does the electoral vote with one despair. you know this. senator sanders has 120 states in a plot of them in the midwest. colorado, minnesota, kansas, michigan, wyoming and indiana. anyone that does come a combination of anyone gets them pretty easily to that 270 number. we will see what happens. just a few scenarios to take you through. charles: we are looking at a serious nailbiter. things are breaking that down for us. the dow continues its winning streak. it has crossed, pull back again. yesterday we went back and forth 32 times. it's valid to an 11 month high earlier that we had news supplies, even though they sell, it is sort of fascinating, but we are higher and we may be gaining momentum. you may see wall street change
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[ explosion ] nothing should get in the way of the things you love. ♪ get america's fastest internet. only from xfinity. charles: well, the protesters are back at it in chicago. this time, claiming they are saving taxpayers money. wal-mart of course is once again catching in the cross hairs here to jeff flock who is as usual in the middle to protest. what is going on there? >> charles, this one makes a little bit of sense to some people. and they called the responsible business. the neighborhood market here in chicago essentially shut it down for half an hour. we've got some protest is
another police remain blocking the aisles inside the store. the responsible business act which they are demonstrating for is a lot that is being considered in cook county now. essentially because companies like wal-mart are donald don't pay a living wage, their employees need to rely on social service programs like food and programs, welfare, medicaid. and so they want those companies want to pay towards the cost of those social service programs. >> we are here to send a message to wal-mart that they need to pay up and also to the cook county board that they needed pastors on civil business act. >> some people say this will eliminate jobs if essentially pay more money for companies can afford. >> that's ridiculous. wal-mart earns $16 billion in profits. we know they can afford to pay a living wage of the 20 or so stores in cook county.
when you invest in people and communities, they'll have more money to spend. we say wal-mart will have some wal-mart will at some market than wal-mart will have some markets and as soon because of lack of aggregate demand. they simply don't have enough customers to buy the things they sell. >> that is the work from the protesters. the board is considering this new piece of legislation. it has a fair bit of support. maybe the police now just having a way we speak here, charles. this is another way to combat the minimum wage. charles: the guy was very articulate. i'm not sure if he's there. you sort of contradicting himself saying wal-mart is extraordinarily successful but closing stores because of lack of demand. if there's a lack of demand come you don't need as many workers. if you automate your business you don't need as many workers. i would argue wal-mart is doing the taxpayers a favor by having as many people work as possible because every time they lay someone off, that is more burden on taxpayers. but if they say about that argument? >> well, i think they would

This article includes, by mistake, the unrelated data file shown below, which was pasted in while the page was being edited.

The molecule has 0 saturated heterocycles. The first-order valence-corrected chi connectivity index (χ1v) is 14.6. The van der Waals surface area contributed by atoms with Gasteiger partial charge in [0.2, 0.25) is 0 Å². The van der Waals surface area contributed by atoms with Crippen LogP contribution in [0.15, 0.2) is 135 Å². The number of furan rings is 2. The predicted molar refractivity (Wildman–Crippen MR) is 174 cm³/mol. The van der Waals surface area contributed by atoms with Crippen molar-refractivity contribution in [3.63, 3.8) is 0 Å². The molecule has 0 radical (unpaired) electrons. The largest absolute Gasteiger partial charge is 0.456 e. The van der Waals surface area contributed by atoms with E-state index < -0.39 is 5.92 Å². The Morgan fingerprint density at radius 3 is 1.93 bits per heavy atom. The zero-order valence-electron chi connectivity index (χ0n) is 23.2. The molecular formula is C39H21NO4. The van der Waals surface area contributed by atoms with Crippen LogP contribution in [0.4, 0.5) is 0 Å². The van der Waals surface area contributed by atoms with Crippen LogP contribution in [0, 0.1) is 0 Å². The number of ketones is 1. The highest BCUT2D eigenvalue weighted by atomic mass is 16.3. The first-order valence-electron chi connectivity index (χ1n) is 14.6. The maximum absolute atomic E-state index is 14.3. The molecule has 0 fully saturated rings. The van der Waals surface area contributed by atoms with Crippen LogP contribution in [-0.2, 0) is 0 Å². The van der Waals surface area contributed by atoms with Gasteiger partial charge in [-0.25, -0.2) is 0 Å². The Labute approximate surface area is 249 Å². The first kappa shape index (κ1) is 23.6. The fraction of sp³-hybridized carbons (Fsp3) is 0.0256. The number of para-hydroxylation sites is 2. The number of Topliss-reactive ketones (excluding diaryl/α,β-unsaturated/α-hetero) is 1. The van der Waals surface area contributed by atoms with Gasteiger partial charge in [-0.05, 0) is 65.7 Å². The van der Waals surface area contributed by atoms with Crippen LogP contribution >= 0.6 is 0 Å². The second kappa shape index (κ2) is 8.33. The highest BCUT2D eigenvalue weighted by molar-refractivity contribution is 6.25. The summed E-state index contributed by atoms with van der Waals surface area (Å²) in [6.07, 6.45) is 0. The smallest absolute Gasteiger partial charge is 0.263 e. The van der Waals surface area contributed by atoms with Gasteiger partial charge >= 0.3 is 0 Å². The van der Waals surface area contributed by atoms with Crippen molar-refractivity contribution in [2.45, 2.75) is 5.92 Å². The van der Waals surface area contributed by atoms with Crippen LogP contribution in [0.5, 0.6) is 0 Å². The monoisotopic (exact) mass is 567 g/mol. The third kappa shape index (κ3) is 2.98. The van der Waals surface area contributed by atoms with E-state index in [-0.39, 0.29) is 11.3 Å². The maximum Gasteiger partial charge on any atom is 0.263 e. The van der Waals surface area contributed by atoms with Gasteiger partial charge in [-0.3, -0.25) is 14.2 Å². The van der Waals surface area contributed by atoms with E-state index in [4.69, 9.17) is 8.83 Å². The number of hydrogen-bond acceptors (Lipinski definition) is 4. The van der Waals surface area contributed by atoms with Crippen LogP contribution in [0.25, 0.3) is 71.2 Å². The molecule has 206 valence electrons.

point out wal-mart doesn't make a lot of money. $18 billion in profits. they are doing something that people feel as though they had to share some of it. >> yeah, absolutely. $16 billion, is enough to pay $50 an hour. absolutely. >> there you go. charles: i'm afraid of a world when people limit how much a company makes. if they get a chance take a look wal-mart stock is and how they lose the battle to amazon. this can all be a moot point for everybody in a couple years. i understand people want more money and fight for it. "cavuto: coast-to-coast" they would say that the companies are making this profits because their workers are getting social service programs you and i both pay for. that would be their argument. charles: we will see. i'm telling you right now, it will be a moot point i've, 10 years from now. they better all start taking some night courses and get some computer skills in the meantime. that's all i'm saying. thanks a lot, buddy.